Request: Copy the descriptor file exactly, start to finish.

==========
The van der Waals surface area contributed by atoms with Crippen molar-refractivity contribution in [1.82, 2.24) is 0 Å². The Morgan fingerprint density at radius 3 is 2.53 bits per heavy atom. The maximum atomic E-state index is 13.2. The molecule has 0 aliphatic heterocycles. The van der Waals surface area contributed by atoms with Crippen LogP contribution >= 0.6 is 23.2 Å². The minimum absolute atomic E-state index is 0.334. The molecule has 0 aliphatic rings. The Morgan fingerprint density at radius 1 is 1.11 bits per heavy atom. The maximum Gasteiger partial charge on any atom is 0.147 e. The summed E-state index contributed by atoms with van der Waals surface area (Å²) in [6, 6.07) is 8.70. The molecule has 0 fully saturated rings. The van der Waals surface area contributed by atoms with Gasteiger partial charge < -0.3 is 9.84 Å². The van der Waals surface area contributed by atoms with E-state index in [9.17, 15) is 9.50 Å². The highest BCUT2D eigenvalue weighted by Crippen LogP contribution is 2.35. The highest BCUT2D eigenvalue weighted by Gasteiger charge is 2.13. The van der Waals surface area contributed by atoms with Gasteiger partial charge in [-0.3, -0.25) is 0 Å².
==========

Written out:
The van der Waals surface area contributed by atoms with Crippen molar-refractivity contribution in [1.82, 2.24) is 0 Å². The Morgan fingerprint density at radius 3 is 2.53 bits per heavy atom. The maximum atomic E-state index is 13.2. The molecule has 0 aliphatic heterocycles. The van der Waals surface area contributed by atoms with Crippen LogP contribution >= 0.6 is 23.2 Å². The minimum absolute atomic E-state index is 0.334. The molecule has 0 aliphatic rings. The Morgan fingerprint density at radius 1 is 1.11 bits per heavy atom. The maximum Gasteiger partial charge on any atom is 0.147 e. The summed E-state index contributed by atoms with van der Waals surface area (Å²) in [6, 6.07) is 8.70. The molecule has 0 fully saturated rings. The van der Waals surface area contributed by atoms with Gasteiger partial charge < -0.3 is 9.84 Å². The van der Waals surface area contributed by atoms with E-state index in [9.17, 15) is 9.50 Å². The highest BCUT2D eigenvalue weighted by Crippen LogP contribution is 2.35. The highest BCUT2D eigenvalue weighted by Gasteiger charge is 2.13. The van der Waals surface area contributed by atoms with Gasteiger partial charge in [-0.3, -0.25) is 0 Å².